MMM LECTURE NOTES FINAL.pdf

With this method flushing occurs only during the

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some machines. With this method, flushing occurs only during the nonmachining time as the electrode is retracted slightly to enlarge the gap. Increased electrode life has been reported with this system. Innovative techniques such as ultrasonic vibrations coupled with mechanical pulse EDM, jet flushing with sweeping nozzles, and electrode pulsing are investigated by Masuzawa (1990). 1. Flushing through the tool is more preferred than side flushing. 2. Many small flushing holes are better than a few large ones. 3. Steady dielectric flow on the entire workpiece-electrode interface is desirable. 4. Dead spots created by pressure flushing, from opposite sides of the workpiece, should be avoided. 5. A vent hole should be provided for any upwardly concave part of the tool-electrode to prevent accumulation of explosive gases. 6. A flush box is useful if there is a hole in the cavity
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Modern Manufacturing Methods Material removal rates In EDM the metal is removed from both the workpiece and the tool electrode. As can be seen from Fig. 5.12, the material removal rate depends not only on the workpiece material but on the material of the tool electrode and the machining variables such as pulse conditions,electrode polarity, and the machining medium. In this regard a material of low melting point has a high metal removal rate and hence a rougher surface. Typical removal rates range from 0.1 to 400 mm3 /min.
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Modern Manufacturing Methods The results of machining rates and surface roughness for different materials. And explain the effect of pulse energy (current) and duration on the crater size and hence the removal rate. The material removal rate, or volumetric removal rate (VRR), in mm3/min, was described by Kalpakjian (1997): VRR = (4 × 104) iTw 1.23 where i is the EDM current (A) and Tw is the melting point of the workpiece material (°C). Heat-affected zone Choosing electrodes that produce more stable machining can reduce the annealing effect. A finish cut removes the annealed material left by the previous high-speed roughing. The altered surface layer, which is produced during EDM, significantly lowers the fatigue strength of alloys.The altered layer consists of a recast layer with or without microcracks,some of which may extend into the base metal, plus metallurgical alterations such as rehardened and tempered layers, heat-affected zones, and intergranular precipitates. Generally, during EDM roughing, the layer showing icrostructural changes, including a melted and resolidified layer, is less than 0.127 mm deep, while during EDM finishing, it is less than 0.075 mm. Posttreatment to restore the fatigue strength is recommended to follow EDM of critical or highly stressed surfaces. There are several effective processes that accomplish restoration or even enhancement of the fatigue properties. These methods include the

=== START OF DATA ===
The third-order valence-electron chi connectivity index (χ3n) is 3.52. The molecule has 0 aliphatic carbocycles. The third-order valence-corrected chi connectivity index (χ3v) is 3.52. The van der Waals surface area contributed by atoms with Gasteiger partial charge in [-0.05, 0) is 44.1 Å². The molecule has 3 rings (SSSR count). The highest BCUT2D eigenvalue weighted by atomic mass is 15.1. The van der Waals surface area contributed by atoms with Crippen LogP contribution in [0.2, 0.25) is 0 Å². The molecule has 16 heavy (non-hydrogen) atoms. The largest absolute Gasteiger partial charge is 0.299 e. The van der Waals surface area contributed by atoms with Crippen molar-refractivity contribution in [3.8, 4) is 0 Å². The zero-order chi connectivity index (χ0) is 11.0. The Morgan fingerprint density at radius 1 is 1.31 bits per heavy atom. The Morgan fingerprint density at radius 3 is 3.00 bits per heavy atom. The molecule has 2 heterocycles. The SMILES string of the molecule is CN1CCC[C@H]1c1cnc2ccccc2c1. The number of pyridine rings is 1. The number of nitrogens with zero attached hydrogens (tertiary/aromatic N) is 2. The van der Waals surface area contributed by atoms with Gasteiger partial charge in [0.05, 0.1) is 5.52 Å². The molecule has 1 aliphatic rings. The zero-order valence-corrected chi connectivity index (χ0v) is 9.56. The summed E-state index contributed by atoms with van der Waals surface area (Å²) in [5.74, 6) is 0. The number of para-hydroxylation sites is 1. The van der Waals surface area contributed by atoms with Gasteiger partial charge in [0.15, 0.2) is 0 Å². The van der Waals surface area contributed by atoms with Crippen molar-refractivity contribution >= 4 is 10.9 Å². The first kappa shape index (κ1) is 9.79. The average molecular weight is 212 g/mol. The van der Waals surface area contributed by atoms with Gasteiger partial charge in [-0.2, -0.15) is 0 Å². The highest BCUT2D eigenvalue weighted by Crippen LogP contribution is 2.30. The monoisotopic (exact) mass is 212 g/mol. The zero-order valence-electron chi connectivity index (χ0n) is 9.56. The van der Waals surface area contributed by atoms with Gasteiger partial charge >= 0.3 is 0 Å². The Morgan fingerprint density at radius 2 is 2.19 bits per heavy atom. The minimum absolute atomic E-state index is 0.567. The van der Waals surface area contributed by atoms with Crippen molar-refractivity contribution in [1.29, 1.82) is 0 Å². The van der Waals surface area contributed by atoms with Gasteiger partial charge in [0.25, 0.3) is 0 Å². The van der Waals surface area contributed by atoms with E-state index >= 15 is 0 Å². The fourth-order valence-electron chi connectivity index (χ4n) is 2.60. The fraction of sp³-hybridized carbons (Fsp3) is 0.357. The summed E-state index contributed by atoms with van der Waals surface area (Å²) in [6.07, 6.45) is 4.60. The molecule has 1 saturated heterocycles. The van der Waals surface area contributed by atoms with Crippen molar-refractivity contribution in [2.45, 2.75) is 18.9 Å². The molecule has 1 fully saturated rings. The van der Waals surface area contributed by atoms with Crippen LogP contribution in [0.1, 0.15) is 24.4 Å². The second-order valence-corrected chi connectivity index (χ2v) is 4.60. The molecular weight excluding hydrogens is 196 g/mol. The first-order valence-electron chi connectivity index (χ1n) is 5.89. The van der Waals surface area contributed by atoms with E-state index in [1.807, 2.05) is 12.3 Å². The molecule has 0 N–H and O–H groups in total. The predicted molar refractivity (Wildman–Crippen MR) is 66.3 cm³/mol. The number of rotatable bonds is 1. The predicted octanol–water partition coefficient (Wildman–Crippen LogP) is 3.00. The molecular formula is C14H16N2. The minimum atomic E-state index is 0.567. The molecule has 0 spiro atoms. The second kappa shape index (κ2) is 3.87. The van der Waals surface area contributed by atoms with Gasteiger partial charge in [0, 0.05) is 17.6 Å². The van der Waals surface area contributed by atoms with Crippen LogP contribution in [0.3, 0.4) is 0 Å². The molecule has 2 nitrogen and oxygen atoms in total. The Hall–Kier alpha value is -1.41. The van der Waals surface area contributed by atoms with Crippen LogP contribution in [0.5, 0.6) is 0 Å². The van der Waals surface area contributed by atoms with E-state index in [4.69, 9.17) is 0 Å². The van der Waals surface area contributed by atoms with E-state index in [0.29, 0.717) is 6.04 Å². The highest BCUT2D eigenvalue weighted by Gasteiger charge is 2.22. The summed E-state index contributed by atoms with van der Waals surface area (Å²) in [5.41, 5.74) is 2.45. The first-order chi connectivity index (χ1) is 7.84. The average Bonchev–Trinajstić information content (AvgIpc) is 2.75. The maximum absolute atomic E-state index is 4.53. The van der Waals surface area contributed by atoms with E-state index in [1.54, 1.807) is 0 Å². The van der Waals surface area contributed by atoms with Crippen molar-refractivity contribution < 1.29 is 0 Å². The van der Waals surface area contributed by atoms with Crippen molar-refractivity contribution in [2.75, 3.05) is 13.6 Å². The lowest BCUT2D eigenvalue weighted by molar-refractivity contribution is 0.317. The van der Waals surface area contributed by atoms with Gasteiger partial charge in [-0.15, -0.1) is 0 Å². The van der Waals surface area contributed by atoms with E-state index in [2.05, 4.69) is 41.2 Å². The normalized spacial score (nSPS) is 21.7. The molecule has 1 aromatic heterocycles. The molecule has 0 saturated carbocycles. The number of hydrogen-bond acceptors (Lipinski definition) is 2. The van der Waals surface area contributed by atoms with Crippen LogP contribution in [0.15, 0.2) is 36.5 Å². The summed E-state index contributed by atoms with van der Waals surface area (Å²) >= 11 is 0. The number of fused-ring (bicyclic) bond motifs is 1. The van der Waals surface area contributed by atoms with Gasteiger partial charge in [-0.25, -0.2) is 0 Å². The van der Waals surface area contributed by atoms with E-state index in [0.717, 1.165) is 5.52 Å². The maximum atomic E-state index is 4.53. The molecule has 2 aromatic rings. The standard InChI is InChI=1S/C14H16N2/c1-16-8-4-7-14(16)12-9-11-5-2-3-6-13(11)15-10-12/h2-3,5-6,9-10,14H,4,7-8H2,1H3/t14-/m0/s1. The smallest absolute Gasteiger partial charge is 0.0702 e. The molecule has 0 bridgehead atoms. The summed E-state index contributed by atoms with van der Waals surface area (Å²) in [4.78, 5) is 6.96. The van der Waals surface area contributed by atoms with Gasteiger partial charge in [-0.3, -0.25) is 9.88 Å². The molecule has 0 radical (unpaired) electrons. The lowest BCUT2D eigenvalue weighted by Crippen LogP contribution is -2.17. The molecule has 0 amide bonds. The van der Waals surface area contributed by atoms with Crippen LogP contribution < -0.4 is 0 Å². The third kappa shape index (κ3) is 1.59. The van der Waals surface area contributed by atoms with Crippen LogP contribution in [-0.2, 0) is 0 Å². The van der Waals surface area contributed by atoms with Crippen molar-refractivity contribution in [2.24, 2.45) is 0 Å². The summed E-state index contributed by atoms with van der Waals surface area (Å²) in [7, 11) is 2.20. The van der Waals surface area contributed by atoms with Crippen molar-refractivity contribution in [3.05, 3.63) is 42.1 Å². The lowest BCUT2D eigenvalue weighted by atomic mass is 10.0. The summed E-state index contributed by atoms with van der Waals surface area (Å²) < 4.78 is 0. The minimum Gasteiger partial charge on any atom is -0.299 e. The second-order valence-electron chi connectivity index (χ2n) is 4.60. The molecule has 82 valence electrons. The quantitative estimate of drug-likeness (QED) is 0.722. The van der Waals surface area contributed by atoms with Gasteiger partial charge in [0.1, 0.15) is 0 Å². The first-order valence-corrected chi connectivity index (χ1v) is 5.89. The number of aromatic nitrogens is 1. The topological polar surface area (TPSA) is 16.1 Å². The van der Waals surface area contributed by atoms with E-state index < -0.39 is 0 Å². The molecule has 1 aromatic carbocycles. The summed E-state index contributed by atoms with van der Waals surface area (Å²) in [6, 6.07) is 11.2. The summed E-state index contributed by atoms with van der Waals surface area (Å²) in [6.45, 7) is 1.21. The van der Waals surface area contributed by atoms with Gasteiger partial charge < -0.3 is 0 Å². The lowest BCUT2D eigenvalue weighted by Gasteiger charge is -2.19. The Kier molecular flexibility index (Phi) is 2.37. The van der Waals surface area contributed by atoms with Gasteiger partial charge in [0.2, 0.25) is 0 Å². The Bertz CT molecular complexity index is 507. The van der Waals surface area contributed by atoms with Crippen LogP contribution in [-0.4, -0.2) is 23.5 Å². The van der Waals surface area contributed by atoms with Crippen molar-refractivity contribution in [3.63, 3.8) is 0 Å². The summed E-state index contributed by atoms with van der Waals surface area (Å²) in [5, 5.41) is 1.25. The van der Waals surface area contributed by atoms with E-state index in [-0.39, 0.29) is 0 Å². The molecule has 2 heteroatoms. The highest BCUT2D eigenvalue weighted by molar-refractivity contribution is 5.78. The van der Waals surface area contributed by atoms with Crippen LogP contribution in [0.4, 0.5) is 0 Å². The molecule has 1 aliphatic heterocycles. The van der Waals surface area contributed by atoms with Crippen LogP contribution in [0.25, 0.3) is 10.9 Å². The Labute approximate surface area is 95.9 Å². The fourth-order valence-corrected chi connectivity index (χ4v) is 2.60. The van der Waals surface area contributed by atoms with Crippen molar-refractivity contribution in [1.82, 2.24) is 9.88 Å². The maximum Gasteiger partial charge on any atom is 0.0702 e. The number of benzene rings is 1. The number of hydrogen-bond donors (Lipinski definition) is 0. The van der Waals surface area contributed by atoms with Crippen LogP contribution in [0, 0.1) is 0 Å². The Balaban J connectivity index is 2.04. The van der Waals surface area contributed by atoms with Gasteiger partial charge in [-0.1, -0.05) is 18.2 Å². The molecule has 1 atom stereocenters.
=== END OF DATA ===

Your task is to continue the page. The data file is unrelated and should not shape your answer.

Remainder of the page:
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Modern Manufacturing Methods removal of the altered layers by low-stress grinding, chemical machining,and the addition of a metallurgical-type coating, reheat treatment, and the application of shot peening.
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  • Fall '12
  • JeraldBrevick
  • EDM, conventional machining processes, Jet Machining

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